President Joe Biden’s legislative agenda

HOUSE OF REPRESENTATIVES RACE RATINGS

Democrats

Republicans

Solid: 162

Solid: 188

Likely/

Lean: 31

Likely/

Lean: 23

Toss-up:

21

Toss-up:

10

Majority: 218

Total seats: 435

DEMOCRAT-HELD DISTRICTS TO WATCH

Alaska at-large district

Kansas 3rd district

Ohio 9th district

Forecast:

Toss-up

Forecast:

Toss-up

Forecast:

Lean Dem.

Mary Peltola faces two

Republicans, Sarah

Palin and Nick Begich,

in Alaska’s “ranked

choice” voting system

Sharice Davids in tight

race with Republican

Amanda Adkins after

redrawing of district

boundaries

Republican nominee

J.R. Majewski taking

on longest-serving

Congresswoman

Marcy Kaptur

Arizona 2nd district

Maine 2nd district

Oregon 5th district

Forecast:

Lean Rep.

Forecast:

Toss-up

Forecast:

Toss-up

Tom O’Halleran seeks

re-election in more

competitive district

against Republican

opponent Eli Crane

Republican Bruce

Poliquin vying to retake

his old seat against

Democratic incumbent

Jared Golden

Republican Lori

Chavez-DeRemer

in tight contest with

Democrat Jamie

McLeod-Skinner

Florida 13th district

Michigan 7th district

Virginia 2nd district

Forecast:

Likely Rep.

Forecast:

Toss-up

Forecast:

Toss-up

Anna Paulina Luna

favoured over Democrat

Eric Lynn in battle for

open seat

Michigan state senator

Tom Barrett aiming

to unseat Democrat

Elissa Slotkin

Elaine Luria faces

tough re-election battle

against Republican

Jen Kiggans

Forecasts as of Oct. 14

graphic news, Sources: Cook Political Report; Reuters; The Hill

Republicans need to pick up only one seat to win control of the

Senate in the U.S. midterm elections, which would allow them to

block much of President Joe Biden’s agenda

Democrats

Republicans

2022 SENATE RACE RATINGS

Safe

Likely

Leaning

Toss-up

Leaning

Likely

Safe

VT

Wash.

N.D.

NH

Ore.

N.Y.

Wis.

CT

S.D.

Ida.

Penn.

Iowa

Ohio

MD

Ind.

Nev.

Ill.

Utah

Colo.

Mo.

Kan.

KY

Calif.

N.C.

Okla.*

S.C.

Ark.

Ariz.

35 Total

seats up for

re-election –

14 Democrat,

21 Republican

Ga.

Ala.

La.

Fla.

Alaska

Hawaii

GEORGIA: Incumbent

Raphael Warnock in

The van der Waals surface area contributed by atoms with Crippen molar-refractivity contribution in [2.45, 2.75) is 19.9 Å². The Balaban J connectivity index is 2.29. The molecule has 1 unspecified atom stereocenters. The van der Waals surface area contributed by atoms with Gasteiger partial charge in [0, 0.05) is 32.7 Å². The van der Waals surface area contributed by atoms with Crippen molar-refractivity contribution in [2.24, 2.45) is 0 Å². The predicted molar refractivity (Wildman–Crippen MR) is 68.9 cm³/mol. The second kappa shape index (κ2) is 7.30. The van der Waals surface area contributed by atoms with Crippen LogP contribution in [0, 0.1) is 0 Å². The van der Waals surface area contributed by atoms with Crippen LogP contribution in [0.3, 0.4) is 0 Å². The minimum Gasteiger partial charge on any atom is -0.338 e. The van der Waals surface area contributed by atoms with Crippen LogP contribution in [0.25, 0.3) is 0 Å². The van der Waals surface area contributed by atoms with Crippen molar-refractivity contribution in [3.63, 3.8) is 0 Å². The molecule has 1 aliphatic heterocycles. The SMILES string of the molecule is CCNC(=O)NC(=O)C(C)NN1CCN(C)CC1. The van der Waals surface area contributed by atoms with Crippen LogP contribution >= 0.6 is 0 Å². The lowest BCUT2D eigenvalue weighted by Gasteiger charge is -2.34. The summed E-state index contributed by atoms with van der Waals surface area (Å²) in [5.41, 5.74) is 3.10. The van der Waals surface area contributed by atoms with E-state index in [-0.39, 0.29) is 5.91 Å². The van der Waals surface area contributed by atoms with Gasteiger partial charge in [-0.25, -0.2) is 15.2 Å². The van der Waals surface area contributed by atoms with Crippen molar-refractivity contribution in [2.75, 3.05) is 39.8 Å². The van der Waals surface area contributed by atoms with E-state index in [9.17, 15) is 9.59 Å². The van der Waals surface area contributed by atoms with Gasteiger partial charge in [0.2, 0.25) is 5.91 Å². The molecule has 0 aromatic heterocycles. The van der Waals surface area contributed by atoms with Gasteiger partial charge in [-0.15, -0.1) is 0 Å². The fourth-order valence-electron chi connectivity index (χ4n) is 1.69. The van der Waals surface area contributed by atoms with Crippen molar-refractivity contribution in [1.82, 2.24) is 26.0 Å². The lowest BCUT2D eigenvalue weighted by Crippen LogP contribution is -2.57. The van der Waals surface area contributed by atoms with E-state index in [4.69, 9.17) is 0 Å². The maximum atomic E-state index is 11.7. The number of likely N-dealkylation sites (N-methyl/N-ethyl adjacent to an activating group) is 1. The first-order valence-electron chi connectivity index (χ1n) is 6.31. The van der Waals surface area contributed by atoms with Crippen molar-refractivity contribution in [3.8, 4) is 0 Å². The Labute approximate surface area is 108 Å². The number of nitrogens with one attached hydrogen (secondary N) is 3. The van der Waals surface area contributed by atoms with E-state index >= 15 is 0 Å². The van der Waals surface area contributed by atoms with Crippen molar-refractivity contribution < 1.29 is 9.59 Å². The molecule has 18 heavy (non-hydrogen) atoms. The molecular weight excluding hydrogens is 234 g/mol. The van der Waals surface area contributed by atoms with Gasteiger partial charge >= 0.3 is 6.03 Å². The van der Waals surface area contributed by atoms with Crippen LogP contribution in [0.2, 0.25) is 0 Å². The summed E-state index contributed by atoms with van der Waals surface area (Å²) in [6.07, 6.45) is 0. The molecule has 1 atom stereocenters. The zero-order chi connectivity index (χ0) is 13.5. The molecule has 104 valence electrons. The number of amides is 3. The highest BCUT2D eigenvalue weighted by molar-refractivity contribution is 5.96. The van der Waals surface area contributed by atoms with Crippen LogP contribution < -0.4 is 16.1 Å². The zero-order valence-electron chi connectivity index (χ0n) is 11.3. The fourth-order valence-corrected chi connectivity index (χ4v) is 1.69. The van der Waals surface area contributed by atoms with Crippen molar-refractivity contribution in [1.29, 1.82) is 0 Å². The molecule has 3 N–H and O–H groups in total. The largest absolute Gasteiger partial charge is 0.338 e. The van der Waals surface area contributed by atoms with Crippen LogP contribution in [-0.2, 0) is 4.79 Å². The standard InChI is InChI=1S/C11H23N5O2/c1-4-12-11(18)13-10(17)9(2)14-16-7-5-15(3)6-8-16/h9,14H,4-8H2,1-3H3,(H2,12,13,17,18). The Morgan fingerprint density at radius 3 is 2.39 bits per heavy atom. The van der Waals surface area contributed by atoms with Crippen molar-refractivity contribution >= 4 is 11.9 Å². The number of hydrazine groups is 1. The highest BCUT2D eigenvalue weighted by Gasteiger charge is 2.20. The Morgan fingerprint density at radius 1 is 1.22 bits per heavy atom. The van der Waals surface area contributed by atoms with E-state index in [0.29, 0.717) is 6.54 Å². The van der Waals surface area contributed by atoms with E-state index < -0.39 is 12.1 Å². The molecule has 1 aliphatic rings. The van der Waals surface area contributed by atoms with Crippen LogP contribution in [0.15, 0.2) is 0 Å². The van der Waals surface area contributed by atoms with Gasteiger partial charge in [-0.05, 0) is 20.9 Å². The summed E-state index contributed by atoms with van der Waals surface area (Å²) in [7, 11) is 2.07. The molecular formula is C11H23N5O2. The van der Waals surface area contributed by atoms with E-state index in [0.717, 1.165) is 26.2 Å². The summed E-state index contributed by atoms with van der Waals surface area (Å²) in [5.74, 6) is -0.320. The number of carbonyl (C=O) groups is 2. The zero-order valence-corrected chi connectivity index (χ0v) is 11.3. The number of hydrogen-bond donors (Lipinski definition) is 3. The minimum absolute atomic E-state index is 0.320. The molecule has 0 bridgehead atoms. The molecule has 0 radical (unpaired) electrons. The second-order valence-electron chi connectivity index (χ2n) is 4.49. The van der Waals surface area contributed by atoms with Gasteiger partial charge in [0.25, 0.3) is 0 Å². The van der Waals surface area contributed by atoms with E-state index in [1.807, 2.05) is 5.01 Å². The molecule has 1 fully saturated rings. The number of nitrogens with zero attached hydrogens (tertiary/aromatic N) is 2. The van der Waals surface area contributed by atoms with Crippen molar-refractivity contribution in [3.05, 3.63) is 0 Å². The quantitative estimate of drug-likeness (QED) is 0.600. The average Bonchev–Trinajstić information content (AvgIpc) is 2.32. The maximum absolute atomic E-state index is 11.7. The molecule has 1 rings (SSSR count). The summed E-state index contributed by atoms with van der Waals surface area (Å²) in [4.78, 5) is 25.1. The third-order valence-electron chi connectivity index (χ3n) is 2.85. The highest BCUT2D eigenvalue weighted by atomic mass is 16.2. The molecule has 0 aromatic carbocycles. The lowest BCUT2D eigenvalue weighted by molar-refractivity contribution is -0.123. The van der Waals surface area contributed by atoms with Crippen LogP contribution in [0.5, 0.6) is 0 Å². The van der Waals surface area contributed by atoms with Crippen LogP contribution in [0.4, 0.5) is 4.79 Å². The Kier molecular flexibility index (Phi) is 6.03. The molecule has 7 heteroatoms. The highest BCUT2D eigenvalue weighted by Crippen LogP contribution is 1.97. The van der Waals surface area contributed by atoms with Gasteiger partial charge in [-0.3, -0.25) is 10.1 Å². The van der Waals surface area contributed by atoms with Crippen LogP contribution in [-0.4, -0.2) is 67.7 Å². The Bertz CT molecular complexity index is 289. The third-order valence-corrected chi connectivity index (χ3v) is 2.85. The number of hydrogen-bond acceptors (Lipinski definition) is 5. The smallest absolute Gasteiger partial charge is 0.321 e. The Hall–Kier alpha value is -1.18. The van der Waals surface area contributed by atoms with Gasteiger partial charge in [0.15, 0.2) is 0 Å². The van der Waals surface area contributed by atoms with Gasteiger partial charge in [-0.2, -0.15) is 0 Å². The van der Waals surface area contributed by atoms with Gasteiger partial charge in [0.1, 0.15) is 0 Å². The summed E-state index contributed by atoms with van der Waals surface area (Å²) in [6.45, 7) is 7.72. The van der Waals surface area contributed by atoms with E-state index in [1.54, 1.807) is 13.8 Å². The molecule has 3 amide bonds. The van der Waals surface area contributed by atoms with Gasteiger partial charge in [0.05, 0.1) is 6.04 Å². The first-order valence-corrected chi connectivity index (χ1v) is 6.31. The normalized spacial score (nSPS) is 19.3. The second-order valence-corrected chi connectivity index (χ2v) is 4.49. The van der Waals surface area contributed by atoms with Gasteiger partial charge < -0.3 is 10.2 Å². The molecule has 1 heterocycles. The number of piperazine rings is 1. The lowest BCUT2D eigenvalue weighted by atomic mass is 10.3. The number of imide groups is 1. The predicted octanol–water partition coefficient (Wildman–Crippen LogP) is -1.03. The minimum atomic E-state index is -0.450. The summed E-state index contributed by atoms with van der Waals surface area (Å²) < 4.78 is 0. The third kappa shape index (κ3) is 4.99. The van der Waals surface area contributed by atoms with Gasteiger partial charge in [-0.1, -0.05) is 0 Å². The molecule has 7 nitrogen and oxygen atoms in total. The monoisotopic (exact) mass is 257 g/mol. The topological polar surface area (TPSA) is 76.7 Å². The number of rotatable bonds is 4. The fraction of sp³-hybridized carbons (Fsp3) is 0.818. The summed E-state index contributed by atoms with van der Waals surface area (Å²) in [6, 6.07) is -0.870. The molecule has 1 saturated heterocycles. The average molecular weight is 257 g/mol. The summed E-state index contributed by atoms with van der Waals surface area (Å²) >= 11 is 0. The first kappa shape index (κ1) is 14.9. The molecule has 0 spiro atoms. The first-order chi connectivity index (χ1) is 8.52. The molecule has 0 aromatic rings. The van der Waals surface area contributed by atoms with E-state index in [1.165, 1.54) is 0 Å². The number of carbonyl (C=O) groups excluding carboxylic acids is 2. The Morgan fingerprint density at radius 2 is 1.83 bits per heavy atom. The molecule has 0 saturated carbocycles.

possible tight race with

former NFL star turned

Republican candidate,

Herschel Walker

NEVADA: First Latina in

U.S. Senate, Catherine

Cortez Masto, trailing

GOP nominee and

former state attorney

general Adam Laxalt

ARIZONA: Democratic

Senator Mark Kelly

leading Republican

challenger Blake

Masters by average

of four points

OHIO: Democrat

Tim Ryan maintaining

close race against

J.D. Vance for open

seat held by retiring

Republican

PENNSYLVANIA: State

lieutenant governor

John Fetterman polling

ahead of Republican

Mehmet Oz in contest

for open seat

WISCONSIN: State

lieutenant governor

Mandela Barnes

looking to unseat

Republican incumbent

Ron Johnson

*Two seats

Data as of Oct 11, 2022

graphic news, Sources: RealClearPolitics; Reuters

Republicans need to pick up only one seat to win control of the

Senate in the U.S. midterm elections, which would allow them to

block much of President Joe Biden’s agenda

Democrats

Republicans

2022 SENATE RACE RATINGS

Safe

Likely

Leaning

Toss-up

Leaning

Likely

Safe

VT

Wash.

N.D.

NH

Ore.

N.Y.

Wis.

CT

S.D.

Ida.

Penn.

Iowa

Ohio

MD

Ind.

Nev.

Ill.

Utah

Colo.

Mo.

Kan.

KY

Calif.

N.C.

Okla.*

S.C.

Ark.

Ariz.

35 Total

seats up for

re-election –

14 Democrat,

21 Republican

Ga.

Ala.

La.

Fla.

Alaska

Hawaii

GEORGIA: Incumbent

Raphael Warnock in

possible tight race with

former NFL star turned

Republican candidate,

Herschel Walker

NEVADA: First Latina in

U.S. Senate, Catherine

Cortez Masto, trailing

GOP nominee and

former state attorney

general Adam Laxalt

ARIZONA: Democratic

Senator Mark Kelly

leading Republican

challenger Blake

Masters by average

of four points

OHIO: Democrat

Tim Ryan maintaining

close race against

J.D. Vance for open

seat held by retiring

Republican

PENNSYLVANIA: State

lieutenant governor

John Fetterman polling

ahead of Republican

Mehmet Oz in contest

for open seat

WISCONSIN: State

lieutenant governor

Mandela Barnes

looking to unseat

Republican incumbent

Ron Johnson

*Two seats

Data as of Oct 11, 2022

graphic news, Sources: RealClearPolitics; Reuters

Republicans need to pick up only one seat to win control of the

Senate in the U.S. midterm elections, which would allow them to

block much of President Joe Biden’s agenda

Democrats

Republicans

2022 SENATE RACE RATINGS

Safe

Likely

Leaning

Toss-up

Leaning

Likely

Safe

VT

Wash.

N.D.

NH

Ore.

N.Y.

Wis.

CT

S.D.

Ida.

Penn.

Iowa

Ohio

MD

Ind.

Nev.

Ill.

Utah

Colo.

Mo.

Kan.

KY

Calif.

N.C.

Okla.*

S.C.

Ark.

Ariz.

35 Total

seats up for

re-election –

14 Democrat,

21 Republican

Ga.

Ala.

La.

Fla.

Alaska

Hawaii

GEORGIA: Incumbent

Raphael Warnock in

possible tight race with

former NFL star turned

Republican candidate,

Herschel Walker

NEVADA: First Latina in

U.S. Senate, Catherine

Cortez Masto, trailing

GOP nominee and

former state attorney

general Adam Laxalt

ARIZONA: Democratic

Senator Mark Kelly

leading Republican

challenger Blake

Masters by average

of four points

OHIO: Democrat

Tim Ryan maintaining

close race against

J.D. Vance for open

seat held by retiring

Republican

PENNSYLVANIA: State

lieutenant governor

John Fetterman polling

ahead of Republican

Mehmet Oz in contest

for open seat

WISCONSIN: State

lieutenant governor

Mandela Barnes

looking to unseat

Republican incumbent

Ron Johnson

*Two seats

Data as of Oct 11, 2022

graphic news, Sources: RealClearPolitics; Reuters

U.S. politics: More from The Globe and Mail

Illustration by Sébastien Thibault